June 7, 2010
The car manufacturer recalled 288,968 Jeep Wrangler passenger vehicles spanning model years 2006 through 2010 because a brake fluid leak can cause partial loss of brakes at the affected wheel and increase the risk of a crash. According to the company, contact between the right and left front inner fender liners and the right front and left rear brake tubes may cause wear of the tubes and leakage of brake fluid. Chrysler said the company is not aware of any accidents related to this defect.
Under the recall, Chrysler will revise the right and left front inner fender liners, add revised fender liner retaining fasteners, inspect the brake tubes for wear and replace any tubes found to have the corrosion protective coating compromised.
In another recall, 284,831 Dodge Grand Caravan and Chrysler Town & Country in 2008 and 2009 model year are recalled due to a short circuit that could occur inside the sliding door, overheating the latch and possibly resulting in a fire. An improperly routed wire harness may lead to wear on the wire insulation by coming in contact with lower sliding door hinge bracket.
Chrysler will inspect the sliding door wire track wire assembly and the sliding door power drive unit wire assembly for damage and repair or replace as necessary, tie strap the two harnesses together and route the harnesses under the sliding door weather strip.
The third recall affects 25,336 model year 2007 Dodge Caliber and Jeep Compass passenger vehicles. A defect involving the accelerator pedal can potentially cause the pedal to bind or stick.
On April 29, 2010, the NHTSA opened an investigation based on five complaints of binding or sticking of 2007 Caliber accelerator pedals.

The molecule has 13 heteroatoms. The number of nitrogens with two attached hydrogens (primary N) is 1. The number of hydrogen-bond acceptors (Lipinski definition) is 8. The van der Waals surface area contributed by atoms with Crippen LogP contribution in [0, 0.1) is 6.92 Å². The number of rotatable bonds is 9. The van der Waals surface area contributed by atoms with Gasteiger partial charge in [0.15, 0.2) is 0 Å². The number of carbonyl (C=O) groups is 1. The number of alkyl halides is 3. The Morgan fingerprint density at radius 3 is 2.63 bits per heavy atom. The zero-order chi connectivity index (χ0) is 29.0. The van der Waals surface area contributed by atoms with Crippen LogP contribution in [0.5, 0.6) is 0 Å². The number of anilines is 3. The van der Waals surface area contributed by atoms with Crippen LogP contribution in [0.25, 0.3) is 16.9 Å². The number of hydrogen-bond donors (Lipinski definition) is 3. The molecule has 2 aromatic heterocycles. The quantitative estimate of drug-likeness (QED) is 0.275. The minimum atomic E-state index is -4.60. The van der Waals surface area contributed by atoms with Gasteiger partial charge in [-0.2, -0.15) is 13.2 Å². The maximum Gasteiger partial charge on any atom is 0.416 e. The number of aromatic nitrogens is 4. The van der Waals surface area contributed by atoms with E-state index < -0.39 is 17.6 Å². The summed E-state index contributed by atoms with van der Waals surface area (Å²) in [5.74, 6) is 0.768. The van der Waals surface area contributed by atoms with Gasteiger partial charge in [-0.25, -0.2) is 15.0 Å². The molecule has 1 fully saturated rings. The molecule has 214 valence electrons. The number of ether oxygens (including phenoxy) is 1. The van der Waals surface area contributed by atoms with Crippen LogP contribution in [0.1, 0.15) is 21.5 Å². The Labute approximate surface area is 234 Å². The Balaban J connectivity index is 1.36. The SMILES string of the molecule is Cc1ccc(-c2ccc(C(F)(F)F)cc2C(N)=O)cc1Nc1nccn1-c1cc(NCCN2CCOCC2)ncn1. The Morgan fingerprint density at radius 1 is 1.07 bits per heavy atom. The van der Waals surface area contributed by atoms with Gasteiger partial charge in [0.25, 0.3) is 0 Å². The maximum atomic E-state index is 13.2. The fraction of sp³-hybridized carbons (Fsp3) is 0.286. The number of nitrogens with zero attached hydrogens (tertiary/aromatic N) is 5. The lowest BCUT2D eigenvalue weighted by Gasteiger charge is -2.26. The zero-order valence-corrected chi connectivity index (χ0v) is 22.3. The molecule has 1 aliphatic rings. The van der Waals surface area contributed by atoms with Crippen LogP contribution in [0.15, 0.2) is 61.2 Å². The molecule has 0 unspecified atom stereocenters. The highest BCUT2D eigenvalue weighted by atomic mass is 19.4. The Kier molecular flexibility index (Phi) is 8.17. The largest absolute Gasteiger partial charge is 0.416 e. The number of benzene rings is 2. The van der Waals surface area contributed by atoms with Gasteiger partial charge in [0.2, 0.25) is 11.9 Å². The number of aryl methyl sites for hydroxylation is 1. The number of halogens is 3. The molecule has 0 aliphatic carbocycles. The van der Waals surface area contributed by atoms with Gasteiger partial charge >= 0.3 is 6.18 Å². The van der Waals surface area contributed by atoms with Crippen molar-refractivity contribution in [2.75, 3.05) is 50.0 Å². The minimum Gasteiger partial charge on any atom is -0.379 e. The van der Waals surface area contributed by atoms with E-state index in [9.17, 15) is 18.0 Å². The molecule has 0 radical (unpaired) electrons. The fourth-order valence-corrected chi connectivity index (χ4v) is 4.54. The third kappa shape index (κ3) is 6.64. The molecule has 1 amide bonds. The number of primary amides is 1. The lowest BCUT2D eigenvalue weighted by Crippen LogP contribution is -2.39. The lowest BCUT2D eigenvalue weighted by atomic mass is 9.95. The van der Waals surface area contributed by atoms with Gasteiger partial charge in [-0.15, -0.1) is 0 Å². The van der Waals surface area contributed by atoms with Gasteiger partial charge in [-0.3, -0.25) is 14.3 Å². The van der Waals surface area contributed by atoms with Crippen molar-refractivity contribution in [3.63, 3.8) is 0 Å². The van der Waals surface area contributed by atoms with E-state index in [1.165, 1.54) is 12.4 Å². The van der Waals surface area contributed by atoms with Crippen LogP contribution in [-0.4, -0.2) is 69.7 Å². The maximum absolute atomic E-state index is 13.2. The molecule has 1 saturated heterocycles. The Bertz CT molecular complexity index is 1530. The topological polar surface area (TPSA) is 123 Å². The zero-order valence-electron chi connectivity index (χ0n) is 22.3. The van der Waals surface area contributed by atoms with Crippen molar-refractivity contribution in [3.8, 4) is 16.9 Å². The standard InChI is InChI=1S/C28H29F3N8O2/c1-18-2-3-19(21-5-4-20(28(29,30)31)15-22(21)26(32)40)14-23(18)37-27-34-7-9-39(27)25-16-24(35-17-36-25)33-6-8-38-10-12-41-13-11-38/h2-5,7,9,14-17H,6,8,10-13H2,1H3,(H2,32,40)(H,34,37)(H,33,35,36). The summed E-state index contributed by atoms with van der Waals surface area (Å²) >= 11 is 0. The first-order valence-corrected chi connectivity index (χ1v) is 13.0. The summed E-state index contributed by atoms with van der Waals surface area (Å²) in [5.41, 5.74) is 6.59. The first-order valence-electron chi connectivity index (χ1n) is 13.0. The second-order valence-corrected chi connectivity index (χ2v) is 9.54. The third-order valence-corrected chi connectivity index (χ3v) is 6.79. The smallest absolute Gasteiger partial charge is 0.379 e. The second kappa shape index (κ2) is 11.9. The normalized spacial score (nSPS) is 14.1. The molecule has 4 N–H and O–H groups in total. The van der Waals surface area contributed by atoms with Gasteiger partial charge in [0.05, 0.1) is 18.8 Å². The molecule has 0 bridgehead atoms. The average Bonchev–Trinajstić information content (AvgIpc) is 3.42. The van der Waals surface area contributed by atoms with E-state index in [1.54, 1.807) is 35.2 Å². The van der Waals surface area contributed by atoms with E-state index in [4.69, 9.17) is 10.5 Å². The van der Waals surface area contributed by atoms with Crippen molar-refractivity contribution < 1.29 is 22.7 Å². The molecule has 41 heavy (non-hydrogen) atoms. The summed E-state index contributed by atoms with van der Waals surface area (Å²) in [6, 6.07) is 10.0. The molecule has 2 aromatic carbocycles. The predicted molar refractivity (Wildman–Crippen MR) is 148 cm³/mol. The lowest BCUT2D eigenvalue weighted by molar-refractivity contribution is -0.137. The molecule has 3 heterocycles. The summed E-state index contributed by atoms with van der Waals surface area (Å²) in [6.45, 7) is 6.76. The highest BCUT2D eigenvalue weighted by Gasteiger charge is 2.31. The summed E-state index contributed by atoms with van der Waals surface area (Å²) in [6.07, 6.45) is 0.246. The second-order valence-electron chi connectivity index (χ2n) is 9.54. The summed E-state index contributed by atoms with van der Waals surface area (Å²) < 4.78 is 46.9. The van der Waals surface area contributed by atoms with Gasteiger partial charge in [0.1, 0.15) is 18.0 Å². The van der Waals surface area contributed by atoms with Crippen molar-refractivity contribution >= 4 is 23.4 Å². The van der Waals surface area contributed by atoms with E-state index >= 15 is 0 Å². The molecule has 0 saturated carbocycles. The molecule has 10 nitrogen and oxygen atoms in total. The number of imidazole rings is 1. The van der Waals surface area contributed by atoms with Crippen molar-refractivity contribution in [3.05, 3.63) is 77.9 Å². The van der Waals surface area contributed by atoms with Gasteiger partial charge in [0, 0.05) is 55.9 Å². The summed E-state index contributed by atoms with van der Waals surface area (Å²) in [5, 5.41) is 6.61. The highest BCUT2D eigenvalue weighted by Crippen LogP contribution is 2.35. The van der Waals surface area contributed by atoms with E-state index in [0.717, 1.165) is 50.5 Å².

In a letter to the NHTSA, Chrysler said the company would conduct a voluntary recall for the accelerator pedal defect but felt that the defect did not present an unreasonable risk to motor vehicle safety because the vehicles’ Electronic Throttle Control System is equipped with “Smart Brake” technology. The Smart Brake would override the pedal in instances where a disagreement exists between the throttle and the brake, allowing the brake to signal the engine controller to reduce engine power and allowing the operator to stop the car.
According to an article in The New York Times, at least one complaint to the NHTSA said the “Smart Brake” did aid the driver when the pedal defect caused the accelerator pedal to break.
“While driving 55 miles per hour, the accelerator pedal snapped and went underneath the brake pedal when it was depressed. As a result, the brake pedal could not be depressed. The vehicle was pulled off the road and the emergency brake was applied in order to stop the vehicle,” the owner wrote to the agency.
Under this recall, Chrysler will inspect the accelerator pedal assembly of recalled vehicles and replace all potentially affected by the defect.